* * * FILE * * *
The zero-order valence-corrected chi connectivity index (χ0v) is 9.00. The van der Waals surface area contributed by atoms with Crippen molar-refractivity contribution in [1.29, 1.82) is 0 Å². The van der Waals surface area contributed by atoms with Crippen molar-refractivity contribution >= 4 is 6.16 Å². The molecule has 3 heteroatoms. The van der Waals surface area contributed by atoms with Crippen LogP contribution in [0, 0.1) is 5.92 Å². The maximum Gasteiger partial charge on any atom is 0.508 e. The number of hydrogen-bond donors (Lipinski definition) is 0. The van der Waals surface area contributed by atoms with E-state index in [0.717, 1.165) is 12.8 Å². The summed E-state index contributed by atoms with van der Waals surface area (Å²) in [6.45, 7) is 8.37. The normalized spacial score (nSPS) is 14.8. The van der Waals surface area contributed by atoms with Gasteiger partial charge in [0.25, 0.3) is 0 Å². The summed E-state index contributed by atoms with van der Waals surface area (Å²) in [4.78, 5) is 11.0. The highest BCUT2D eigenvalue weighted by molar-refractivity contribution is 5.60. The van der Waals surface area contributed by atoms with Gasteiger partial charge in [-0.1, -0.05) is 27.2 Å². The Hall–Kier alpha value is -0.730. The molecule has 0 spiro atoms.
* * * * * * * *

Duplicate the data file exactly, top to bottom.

The zero-order valence-corrected chi connectivity index (χ0v) is 9.00. The van der Waals surface area contributed by atoms with Crippen molar-refractivity contribution in [1.29, 1.82) is 0 Å². The van der Waals surface area contributed by atoms with Crippen molar-refractivity contribution >= 4 is 6.16 Å². The molecule has 3 heteroatoms. The van der Waals surface area contributed by atoms with Crippen LogP contribution in [0, 0.1) is 5.92 Å². The maximum Gasteiger partial charge on any atom is 0.508 e. The number of hydrogen-bond donors (Lipinski definition) is 0. The van der Waals surface area contributed by atoms with E-state index in [0.717, 1.165) is 12.8 Å². The summed E-state index contributed by atoms with van der Waals surface area (Å²) in [6.45, 7) is 8.37. The normalized spacial score (nSPS) is 14.8. The van der Waals surface area contributed by atoms with Gasteiger partial charge in [0.25, 0.3) is 0 Å². The summed E-state index contributed by atoms with van der Waals surface area (Å²) in [4.78, 5) is 11.0. The highest BCUT2D eigenvalue weighted by molar-refractivity contribution is 5.60. The van der Waals surface area contributed by atoms with Gasteiger partial charge in [-0.1, -0.05) is 27.2 Å². The Hall–Kier alpha value is -0.730. The molecule has 0 spiro atoms.